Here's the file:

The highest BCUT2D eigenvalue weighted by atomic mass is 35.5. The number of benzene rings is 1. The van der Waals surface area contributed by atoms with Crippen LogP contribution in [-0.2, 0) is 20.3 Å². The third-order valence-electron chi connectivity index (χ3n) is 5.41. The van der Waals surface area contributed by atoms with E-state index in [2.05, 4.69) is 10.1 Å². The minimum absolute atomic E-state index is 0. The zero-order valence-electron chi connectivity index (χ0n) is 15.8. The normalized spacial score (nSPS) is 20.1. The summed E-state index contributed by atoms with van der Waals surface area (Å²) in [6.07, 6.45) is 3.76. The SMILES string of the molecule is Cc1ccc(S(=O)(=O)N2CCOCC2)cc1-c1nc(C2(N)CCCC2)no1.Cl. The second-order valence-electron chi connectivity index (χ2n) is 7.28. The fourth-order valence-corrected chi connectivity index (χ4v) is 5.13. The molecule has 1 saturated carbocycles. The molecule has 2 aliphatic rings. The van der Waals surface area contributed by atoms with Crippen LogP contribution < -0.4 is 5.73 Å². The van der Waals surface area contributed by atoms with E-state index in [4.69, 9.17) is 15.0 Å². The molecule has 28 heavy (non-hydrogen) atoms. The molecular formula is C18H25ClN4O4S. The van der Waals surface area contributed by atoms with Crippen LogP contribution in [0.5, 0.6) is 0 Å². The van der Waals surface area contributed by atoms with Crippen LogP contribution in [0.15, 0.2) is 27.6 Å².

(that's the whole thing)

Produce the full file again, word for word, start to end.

The highest BCUT2D eigenvalue weighted by atomic mass is 35.5. The number of benzene rings is 1. The van der Waals surface area contributed by atoms with Crippen LogP contribution in [-0.2, 0) is 20.3 Å². The third-order valence-electron chi connectivity index (χ3n) is 5.41. The van der Waals surface area contributed by atoms with E-state index in [2.05, 4.69) is 10.1 Å². The minimum absolute atomic E-state index is 0. The zero-order valence-electron chi connectivity index (χ0n) is 15.8. The normalized spacial score (nSPS) is 20.1. The summed E-state index contributed by atoms with van der Waals surface area (Å²) in [6.07, 6.45) is 3.76. The SMILES string of the molecule is Cc1ccc(S(=O)(=O)N2CCOCC2)cc1-c1nc(C2(N)CCCC2)no1.Cl. The second-order valence-electron chi connectivity index (χ2n) is 7.28. The fourth-order valence-corrected chi connectivity index (χ4v) is 5.13. The molecule has 1 saturated carbocycles. The molecule has 2 aliphatic rings. The van der Waals surface area contributed by atoms with Crippen LogP contribution < -0.4 is 5.73 Å². The van der Waals surface area contributed by atoms with E-state index in [4.69, 9.17) is 15.0 Å². The molecule has 28 heavy (non-hydrogen) atoms. The molecular formula is C18H25ClN4O4S. The van der Waals surface area contributed by atoms with Crippen LogP contribution in [0.5, 0.6) is 0 Å². The van der Waals surface area contributed by atoms with Crippen LogP contribution in [0.15, 0.2) is 27.6 Å².